Many brides and grooms, when considering ways to add some punch to a wedding ceremony, come across what is usually called the Apache wedding prayer or Native American wedding prayer. There are quite a few different versions, but goes a little something like this:
Now you will feel no rain,
for each of you will be shelter for the other.
Now you will feel no cold,
for each of you will be warmth to the other.
Now there will be no loneliness,
for each of you will be companion to the other.
Now you are two persons,
but there is only one life before you.
May beauty surround you both in the journey ahead
and through all the years.
May happiness be your companion,
and your days together be good and long upon the earth.
The author of the Apache wedding prayer is usually unstated or simply listed as ‘source unknown,’ but apparently it’s not that difficult to find out who wrote it. According to Wikipedia, the Apache wedding prayer:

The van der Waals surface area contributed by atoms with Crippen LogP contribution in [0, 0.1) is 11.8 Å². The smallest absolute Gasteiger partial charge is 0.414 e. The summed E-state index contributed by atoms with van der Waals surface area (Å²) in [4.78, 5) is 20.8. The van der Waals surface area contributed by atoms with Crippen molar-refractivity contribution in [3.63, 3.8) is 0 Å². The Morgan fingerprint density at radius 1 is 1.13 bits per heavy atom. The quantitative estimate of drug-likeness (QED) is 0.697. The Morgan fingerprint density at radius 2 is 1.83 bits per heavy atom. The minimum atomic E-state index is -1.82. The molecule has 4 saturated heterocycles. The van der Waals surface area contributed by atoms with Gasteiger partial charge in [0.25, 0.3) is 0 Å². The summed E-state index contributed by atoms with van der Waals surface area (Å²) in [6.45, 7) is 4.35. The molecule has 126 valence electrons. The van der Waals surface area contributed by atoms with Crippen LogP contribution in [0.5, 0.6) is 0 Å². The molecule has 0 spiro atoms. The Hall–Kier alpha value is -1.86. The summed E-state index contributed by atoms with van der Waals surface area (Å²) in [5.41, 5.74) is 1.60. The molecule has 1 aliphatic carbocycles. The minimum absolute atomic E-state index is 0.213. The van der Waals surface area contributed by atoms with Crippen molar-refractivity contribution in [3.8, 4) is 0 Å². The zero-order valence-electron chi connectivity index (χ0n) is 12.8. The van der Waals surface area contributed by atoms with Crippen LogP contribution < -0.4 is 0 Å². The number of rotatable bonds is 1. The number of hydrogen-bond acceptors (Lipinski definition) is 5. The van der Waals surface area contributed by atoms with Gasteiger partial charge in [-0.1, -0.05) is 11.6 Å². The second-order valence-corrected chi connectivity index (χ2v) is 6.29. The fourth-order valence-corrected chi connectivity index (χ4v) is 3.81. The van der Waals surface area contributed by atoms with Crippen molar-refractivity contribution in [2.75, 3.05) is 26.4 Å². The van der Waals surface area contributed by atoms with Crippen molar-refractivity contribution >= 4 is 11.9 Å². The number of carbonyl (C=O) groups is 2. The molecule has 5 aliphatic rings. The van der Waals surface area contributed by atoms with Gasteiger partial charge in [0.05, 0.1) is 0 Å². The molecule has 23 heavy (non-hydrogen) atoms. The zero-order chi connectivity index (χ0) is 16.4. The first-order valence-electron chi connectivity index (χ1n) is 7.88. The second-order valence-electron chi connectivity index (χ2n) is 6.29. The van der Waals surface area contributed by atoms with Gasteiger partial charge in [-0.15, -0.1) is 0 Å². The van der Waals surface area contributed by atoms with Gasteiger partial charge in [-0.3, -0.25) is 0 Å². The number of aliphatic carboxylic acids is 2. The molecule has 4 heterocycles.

…was written for the 1950 Western novel Blood Brother by Elliott Arnold. The blessing entered popular consciousness when it made its way into the film adaptation of the novel Broken Arrow, scripted by Albert Maltz, and has no known connection to the traditions of the Apache or any other Native American group. The Economist, citing “One Perfect Day: The Selling of the American Wedding” by Rebecca Mead, has characterized it as “‘traditionalesque’, commerce disguised as tradition”. There have since been several different additions and alterations to the poem.
The Apache wedding prayer as it is usually recited today is somewhat different from the prayer in Blood Brother and Broken Arrow, and it’s not clear exactly when the prayer made its way into the public nuptial consciousness (and thereafter onto posters and plaques and greeting cards). What is known is that it definitely wasn’t adapted by Henry Wadworth Longfellow, as some web sites claim, since he died something like 65 years before Blood Brother was published.
So if you’ve been eyeing the Apache wedding prayer for inclusion in your wedding ceremony, you may be wondering if you should nix the idea. I say not if you love it! After all, plenty of couples include quotes and rituals from movies and books in their wedding ceremonies, and just because something doesn’t pre-date history doesn’t make it any less valuable.